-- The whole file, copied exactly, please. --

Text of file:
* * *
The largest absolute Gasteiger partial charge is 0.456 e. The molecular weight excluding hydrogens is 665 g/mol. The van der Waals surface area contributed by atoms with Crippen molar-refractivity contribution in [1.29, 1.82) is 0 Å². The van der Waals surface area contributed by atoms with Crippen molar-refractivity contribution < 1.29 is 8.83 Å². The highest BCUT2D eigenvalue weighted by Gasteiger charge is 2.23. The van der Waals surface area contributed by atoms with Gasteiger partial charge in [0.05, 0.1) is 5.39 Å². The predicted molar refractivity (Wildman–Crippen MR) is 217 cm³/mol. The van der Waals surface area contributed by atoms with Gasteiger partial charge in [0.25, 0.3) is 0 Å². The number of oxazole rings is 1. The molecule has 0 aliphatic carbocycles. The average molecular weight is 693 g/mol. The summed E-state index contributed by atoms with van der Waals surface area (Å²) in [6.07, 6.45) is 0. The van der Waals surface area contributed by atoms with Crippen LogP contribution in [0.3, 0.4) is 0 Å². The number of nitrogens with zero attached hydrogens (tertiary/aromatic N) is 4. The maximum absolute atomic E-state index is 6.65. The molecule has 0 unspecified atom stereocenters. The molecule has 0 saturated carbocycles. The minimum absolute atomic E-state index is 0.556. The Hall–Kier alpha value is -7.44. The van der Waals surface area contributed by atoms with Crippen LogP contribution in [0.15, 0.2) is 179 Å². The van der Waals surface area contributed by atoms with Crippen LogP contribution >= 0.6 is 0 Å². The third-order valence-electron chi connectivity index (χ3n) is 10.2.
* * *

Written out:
The largest absolute Gasteiger partial charge is 0.456 e. The molecular weight excluding hydrogens is 665 g/mol. The van der Waals surface area contributed by atoms with Crippen molar-refractivity contribution in [1.29, 1.82) is 0 Å². The van der Waals surface area contributed by atoms with Crippen molar-refractivity contribution < 1.29 is 8.83 Å². The highest BCUT2D eigenvalue weighted by Gasteiger charge is 2.23. The van der Waals surface area contributed by atoms with Gasteiger partial charge in [0.05, 0.1) is 5.39 Å². The predicted molar refractivity (Wildman–Crippen MR) is 217 cm³/mol. The van der Waals surface area contributed by atoms with Gasteiger partial charge in [0.25, 0.3) is 0 Å². The number of oxazole rings is 1. The molecule has 0 aliphatic carbocycles. The average molecular weight is 693 g/mol. The summed E-state index contributed by atoms with van der Waals surface area (Å²) in [6.07, 6.45) is 0. The van der Waals surface area contributed by atoms with Crippen LogP contribution in [0.3, 0.4) is 0 Å². The number of nitrogens with zero attached hydrogens (tertiary/aromatic N) is 4. The maximum absolute atomic E-state index is 6.65. The molecule has 0 unspecified atom stereocenters. The molecule has 0 saturated carbocycles. The minimum absolute atomic E-state index is 0.556. The Hall–Kier alpha value is -7.44. The van der Waals surface area contributed by atoms with Crippen LogP contribution in [0.15, 0.2) is 179 Å². The van der Waals surface area contributed by atoms with Crippen LogP contribution >= 0.6 is 0 Å². The third-order valence-electron chi connectivity index (χ3n) is 10.2.